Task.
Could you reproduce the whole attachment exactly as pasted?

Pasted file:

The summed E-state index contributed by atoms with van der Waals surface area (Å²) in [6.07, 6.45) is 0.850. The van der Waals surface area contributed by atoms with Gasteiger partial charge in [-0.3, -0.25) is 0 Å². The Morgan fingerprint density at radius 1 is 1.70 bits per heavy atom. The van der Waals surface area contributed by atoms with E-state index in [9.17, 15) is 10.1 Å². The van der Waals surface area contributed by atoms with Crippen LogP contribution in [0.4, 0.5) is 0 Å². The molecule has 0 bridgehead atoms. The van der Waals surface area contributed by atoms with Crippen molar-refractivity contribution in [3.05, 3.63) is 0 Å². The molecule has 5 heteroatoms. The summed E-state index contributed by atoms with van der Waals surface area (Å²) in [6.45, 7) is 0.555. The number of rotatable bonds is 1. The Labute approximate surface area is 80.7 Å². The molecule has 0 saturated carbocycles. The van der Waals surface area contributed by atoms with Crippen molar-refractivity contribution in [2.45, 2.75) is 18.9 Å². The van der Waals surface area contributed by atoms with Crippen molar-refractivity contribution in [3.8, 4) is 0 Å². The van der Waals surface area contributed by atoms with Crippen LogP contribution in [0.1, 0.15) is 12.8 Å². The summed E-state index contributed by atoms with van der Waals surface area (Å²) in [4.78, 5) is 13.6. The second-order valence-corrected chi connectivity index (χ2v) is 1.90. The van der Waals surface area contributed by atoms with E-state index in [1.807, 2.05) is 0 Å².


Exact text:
The summed E-state index contributed by atoms with van der Waals surface area (Å²) in [6.07, 6.45) is 0.850. The van der Waals surface area contributed by atoms with Gasteiger partial charge in [-0.3, -0.25) is 0 Å². The Morgan fingerprint density at radius 1 is 1.70 bits per heavy atom. The van der Waals surface area contributed by atoms with E-state index in [9.17, 15) is 10.1 Å². The van der Waals surface area contributed by atoms with Crippen LogP contribution in [0.4, 0.5) is 0 Å². The molecule has 0 bridgehead atoms. The van der Waals surface area contributed by atoms with Crippen molar-refractivity contribution in [3.05, 3.63) is 0 Å². The molecule has 5 heteroatoms. The summed E-state index contributed by atoms with van der Waals surface area (Å²) in [6.45, 7) is 0.555. The number of rotatable bonds is 1. The Labute approximate surface area is 80.7 Å². The molecule has 0 saturated carbocycles. The van der Waals surface area contributed by atoms with Crippen molar-refractivity contribution in [2.45, 2.75) is 18.9 Å². The van der Waals surface area contributed by atoms with Crippen molar-refractivity contribution in [3.8, 4) is 0 Å². The van der Waals surface area contributed by atoms with Crippen LogP contribution in [0.1, 0.15) is 12.8 Å². The summed E-state index contributed by atoms with van der Waals surface area (Å²) in [4.78, 5) is 13.6. The second-order valence-corrected chi connectivity index (χ2v) is 1.90. The van der Waals surface area contributed by atoms with E-state index in [1.807, 2.05) is 0 Å².